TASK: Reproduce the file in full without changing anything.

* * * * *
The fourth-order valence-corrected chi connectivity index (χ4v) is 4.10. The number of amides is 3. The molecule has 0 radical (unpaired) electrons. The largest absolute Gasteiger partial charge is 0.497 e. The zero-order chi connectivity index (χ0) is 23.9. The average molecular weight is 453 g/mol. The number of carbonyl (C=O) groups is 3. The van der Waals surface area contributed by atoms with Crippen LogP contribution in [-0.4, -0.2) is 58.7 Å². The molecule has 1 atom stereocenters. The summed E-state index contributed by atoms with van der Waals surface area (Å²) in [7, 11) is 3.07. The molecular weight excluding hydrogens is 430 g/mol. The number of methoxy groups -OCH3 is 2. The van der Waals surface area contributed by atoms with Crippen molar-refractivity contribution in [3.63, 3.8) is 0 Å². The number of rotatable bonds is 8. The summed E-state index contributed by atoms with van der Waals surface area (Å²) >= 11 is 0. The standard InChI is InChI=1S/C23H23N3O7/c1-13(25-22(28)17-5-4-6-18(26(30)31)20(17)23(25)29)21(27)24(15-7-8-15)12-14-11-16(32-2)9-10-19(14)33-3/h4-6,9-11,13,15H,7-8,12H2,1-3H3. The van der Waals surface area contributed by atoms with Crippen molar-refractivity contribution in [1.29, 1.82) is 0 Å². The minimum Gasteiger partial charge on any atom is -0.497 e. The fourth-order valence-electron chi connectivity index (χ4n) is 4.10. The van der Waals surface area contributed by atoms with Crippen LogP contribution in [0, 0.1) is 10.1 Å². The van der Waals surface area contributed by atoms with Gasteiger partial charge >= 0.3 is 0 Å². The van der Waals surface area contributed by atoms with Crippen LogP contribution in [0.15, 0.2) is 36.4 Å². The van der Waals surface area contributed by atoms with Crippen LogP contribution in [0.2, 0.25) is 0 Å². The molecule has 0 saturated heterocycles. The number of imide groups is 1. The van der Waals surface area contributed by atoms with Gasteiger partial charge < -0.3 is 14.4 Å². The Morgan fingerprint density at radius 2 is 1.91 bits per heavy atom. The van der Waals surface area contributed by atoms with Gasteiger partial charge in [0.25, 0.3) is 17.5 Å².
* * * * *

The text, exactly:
The fourth-order valence-corrected chi connectivity index (χ4v) is 4.10. The number of amides is 3. The molecule has 0 radical (unpaired) electrons. The largest absolute Gasteiger partial charge is 0.497 e. The zero-order chi connectivity index (χ0) is 23.9. The average molecular weight is 453 g/mol. The number of carbonyl (C=O) groups is 3. The van der Waals surface area contributed by atoms with Crippen LogP contribution in [-0.4, -0.2) is 58.7 Å². The molecule has 1 atom stereocenters. The summed E-state index contributed by atoms with van der Waals surface area (Å²) in [7, 11) is 3.07. The molecular weight excluding hydrogens is 430 g/mol. The number of methoxy groups -OCH3 is 2. The van der Waals surface area contributed by atoms with Crippen molar-refractivity contribution in [3.63, 3.8) is 0 Å². The number of rotatable bonds is 8. The summed E-state index contributed by atoms with van der Waals surface area (Å²) >= 11 is 0. The standard InChI is InChI=1S/C23H23N3O7/c1-13(25-22(28)17-5-4-6-18(26(30)31)20(17)23(25)29)21(27)24(15-7-8-15)12-14-11-16(32-2)9-10-19(14)33-3/h4-6,9-11,13,15H,7-8,12H2,1-3H3. The van der Waals surface area contributed by atoms with Crippen molar-refractivity contribution in [1.29, 1.82) is 0 Å². The minimum Gasteiger partial charge on any atom is -0.497 e. The fourth-order valence-electron chi connectivity index (χ4n) is 4.10. The van der Waals surface area contributed by atoms with Crippen LogP contribution in [0, 0.1) is 10.1 Å². The van der Waals surface area contributed by atoms with Gasteiger partial charge >= 0.3 is 0 Å². The van der Waals surface area contributed by atoms with Crippen LogP contribution in [0.15, 0.2) is 36.4 Å². The van der Waals surface area contributed by atoms with Crippen LogP contribution in [0.2, 0.25) is 0 Å². The molecule has 0 saturated heterocycles. The number of imide groups is 1. The van der Waals surface area contributed by atoms with Gasteiger partial charge < -0.3 is 14.4 Å². The Morgan fingerprint density at radius 2 is 1.91 bits per heavy atom. The van der Waals surface area contributed by atoms with Gasteiger partial charge in [0.25, 0.3) is 17.5 Å².